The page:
Thank you, Chair.
To the witnesses, I want to thank you for coming forward, for your patience and for your dedicated work over the years on these issues.
It's very difficult to spend four minutes asking any questions that can deal with this situation, which has been called a crisis, lawless, tragic and state-sponsored torture, with sexual coercion and violence in the prisons going unrecognized and unhelped. Is it possible to fix this? We've had the Supreme Court of Canada. We've had changes in legislation. We've had your work. Still we don't see any improvement. What is the hope for this? Do we need to have a judicial inquiry?
If I could have a quick yes or no on that from the witnesses, I'd like to hear that, but I'd also like to move my motion, which will take up all of my time, to continue this study next week. When we're talking about state-sponsored torture on an ongoing basis, when we're talking about the kind of treatment we are hearing about of prisoners who are suffering from mental health issues, who are not being properly looked after, with ongoing solitary confinement, we need to continue this study. That's extremely important.
Dr. Doob, can we have a quick answer on whether a judicial inquiry is required to do this?
Anthony Doob
View Anthony Doob Profile
Anthony Doob
2021-06-09 19:08
I'm not sure what would be the best way to deal with this problem. It would seem to me that one of our first problems is that CSC is not addressing any of these issues.
Anthony Doob
View Anthony Doob Profile
Anthony Doob
2021-06-09 19:09
One of the things our report shows over and over again is a huge variability across the country. Some places are much worse than others. Why can't we learn from those experiences?
View Jack Harris Profile
NDP (NL)
But who can fix it? They're not learning, from what you say, and they're not even relating properly to you. I guess we have to find that out: How do we fix it?
Anthony Doob
View Anthony Doob Profile
Anthony Doob
2021-06-09 19:09
My own feeling is that part of what is necessary but not sufficient is a decent form of independent overview of what's going on. We don't have that. That would be a starting point.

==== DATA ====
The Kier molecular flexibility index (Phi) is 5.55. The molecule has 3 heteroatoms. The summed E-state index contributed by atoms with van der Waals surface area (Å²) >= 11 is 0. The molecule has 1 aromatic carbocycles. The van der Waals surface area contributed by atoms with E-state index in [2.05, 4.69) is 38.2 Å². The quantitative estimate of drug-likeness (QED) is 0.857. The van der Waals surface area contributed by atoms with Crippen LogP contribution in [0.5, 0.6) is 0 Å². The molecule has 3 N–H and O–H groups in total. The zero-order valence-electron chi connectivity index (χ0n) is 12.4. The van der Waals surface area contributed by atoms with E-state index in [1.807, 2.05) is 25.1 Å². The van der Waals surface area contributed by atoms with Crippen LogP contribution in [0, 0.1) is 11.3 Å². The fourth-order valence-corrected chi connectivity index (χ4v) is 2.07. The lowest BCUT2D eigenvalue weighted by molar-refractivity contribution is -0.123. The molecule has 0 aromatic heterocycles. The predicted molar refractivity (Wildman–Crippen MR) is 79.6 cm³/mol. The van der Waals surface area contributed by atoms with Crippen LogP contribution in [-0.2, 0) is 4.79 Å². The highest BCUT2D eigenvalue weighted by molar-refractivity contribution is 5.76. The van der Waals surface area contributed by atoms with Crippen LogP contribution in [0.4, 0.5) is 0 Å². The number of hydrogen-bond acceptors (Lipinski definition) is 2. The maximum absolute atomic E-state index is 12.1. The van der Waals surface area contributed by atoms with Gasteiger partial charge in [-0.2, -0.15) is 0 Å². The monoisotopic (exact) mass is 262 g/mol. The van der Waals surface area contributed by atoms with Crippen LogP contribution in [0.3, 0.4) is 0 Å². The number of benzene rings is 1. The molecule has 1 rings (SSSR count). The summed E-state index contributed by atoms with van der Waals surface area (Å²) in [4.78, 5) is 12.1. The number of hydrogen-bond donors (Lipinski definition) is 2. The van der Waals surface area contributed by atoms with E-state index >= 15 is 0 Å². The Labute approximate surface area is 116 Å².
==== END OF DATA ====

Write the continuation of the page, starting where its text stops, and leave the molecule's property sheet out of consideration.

Laura Tamblyn Watts
View Laura Tamblyn Watts Profile
Laura Tamblyn Watts
2021-06-08 11:06
Good morning and thank you for the opportunity to address you today about the pressing issue of pension reform.
My name is Laura Tamblyn Watts and I'm the CEO of CanAge, Canada's national seniors advocacy organization. We're a pan-Canadian, non-partisan, not-for-profit organization. We work to advance the rights and well-being of Canadians as they age.
With me today is Brett Book, policy officer, with whom I will be co-presenting.
Canadian pensioners need protection from corporate default, particularly during and post COVID-19. Compared to other jurisdictions, Canada lags significantly in its protection of pensioners. With this bill, government can protect pensioners at exactly zero tax impact to other Canadians. This bill puts the risk back where it belongs, in the hands of corporations.
Members of the committee, seniors vote. Overwhelmingly, 72% of all seniors vote in every election, and 89% voted in the last two federal elections. This is an election issue for them. The issue of pension protection recently scandalized the nation with the catastrophe of Sears pensioners, but it has happened many times before, and will continue to happen again until real change is made by government.
CanAge has three key arguments in support of this bill and pension reform.
First, pension protection is long overdue and COVID has changed the landscape; second, old arguments against pension reform are incorrect and outdated; and third, the financial security of seniors matters.
First, pension protection is long overdue and COVID has changed the landscape. I'd like to tell you a story about a member who reached out to us this year. I'll call him Bob. He works at Laurentian University, where his DB plan is located. Laurentian is now in dire straits. Bob's wife worked at Sears and lost her financial security when she lost her Sears pension. He cried to me, heartbroken, on the phone, and asked how it could possibly be that they both worked their whole lives and contributed to their plans, and now face poverty because they are last in line for their own money?
We know that during COVID-19 many seniors faced hard financial times, with increased costs and low interest rates. With austerity assuredly in sight soon, we also know that more employers are likely to fail. Unless government acts now to protect the deferred wages of pensioners, more seniors will be robbed of their hard-earned money and left to a future of financial insecurity. With an aging population, this is an issue of escalating importance.
I will now turn to Mr. Book to continue.
View Robert Kitchen Profile
CPC (SK)
I call the meeting to order.
Welcome to meeting number 35 of the House of Commons Standing Committee on Government Operations and Estimates.